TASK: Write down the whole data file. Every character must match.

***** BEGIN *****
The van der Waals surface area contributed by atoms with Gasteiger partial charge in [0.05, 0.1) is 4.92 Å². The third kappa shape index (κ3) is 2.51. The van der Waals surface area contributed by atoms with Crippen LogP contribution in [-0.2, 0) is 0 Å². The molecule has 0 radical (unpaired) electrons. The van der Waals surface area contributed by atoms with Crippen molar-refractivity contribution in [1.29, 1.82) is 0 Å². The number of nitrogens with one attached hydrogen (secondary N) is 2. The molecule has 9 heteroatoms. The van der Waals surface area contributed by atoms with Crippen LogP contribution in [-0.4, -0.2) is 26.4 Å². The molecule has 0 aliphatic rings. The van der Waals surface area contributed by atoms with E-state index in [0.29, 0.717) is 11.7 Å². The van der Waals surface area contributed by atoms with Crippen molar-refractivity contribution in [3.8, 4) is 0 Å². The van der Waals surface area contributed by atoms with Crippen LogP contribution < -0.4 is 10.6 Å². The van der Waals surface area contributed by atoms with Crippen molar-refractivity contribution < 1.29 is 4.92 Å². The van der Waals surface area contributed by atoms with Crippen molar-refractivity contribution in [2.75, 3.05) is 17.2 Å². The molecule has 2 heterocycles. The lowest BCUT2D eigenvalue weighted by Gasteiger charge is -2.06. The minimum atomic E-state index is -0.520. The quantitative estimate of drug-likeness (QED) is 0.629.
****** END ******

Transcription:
The van der Waals surface area contributed by atoms with Gasteiger partial charge in [0.05, 0.1) is 4.92 Å². The third kappa shape index (κ3) is 2.51. The van der Waals surface area contributed by atoms with Crippen LogP contribution in [-0.2, 0) is 0 Å². The molecule has 0 radical (unpaired) electrons. The van der Waals surface area contributed by atoms with Crippen molar-refractivity contribution in [1.29, 1.82) is 0 Å². The number of nitrogens with one attached hydrogen (secondary N) is 2. The molecule has 9 heteroatoms. The van der Waals surface area contributed by atoms with Crippen LogP contribution in [-0.4, -0.2) is 26.4 Å². The molecule has 0 aliphatic rings. The van der Waals surface area contributed by atoms with E-state index in [0.29, 0.717) is 11.7 Å². The van der Waals surface area contributed by atoms with Crippen molar-refractivity contribution in [3.8, 4) is 0 Å². The van der Waals surface area contributed by atoms with Crippen LogP contribution < -0.4 is 10.6 Å². The van der Waals surface area contributed by atoms with Crippen molar-refractivity contribution < 1.29 is 4.92 Å². The van der Waals surface area contributed by atoms with Crippen molar-refractivity contribution in [2.75, 3.05) is 17.2 Å². The molecule has 2 heterocycles. The lowest BCUT2D eigenvalue weighted by Gasteiger charge is -2.06. The minimum atomic E-state index is -0.520. The quantitative estimate of drug-likeness (QED) is 0.629.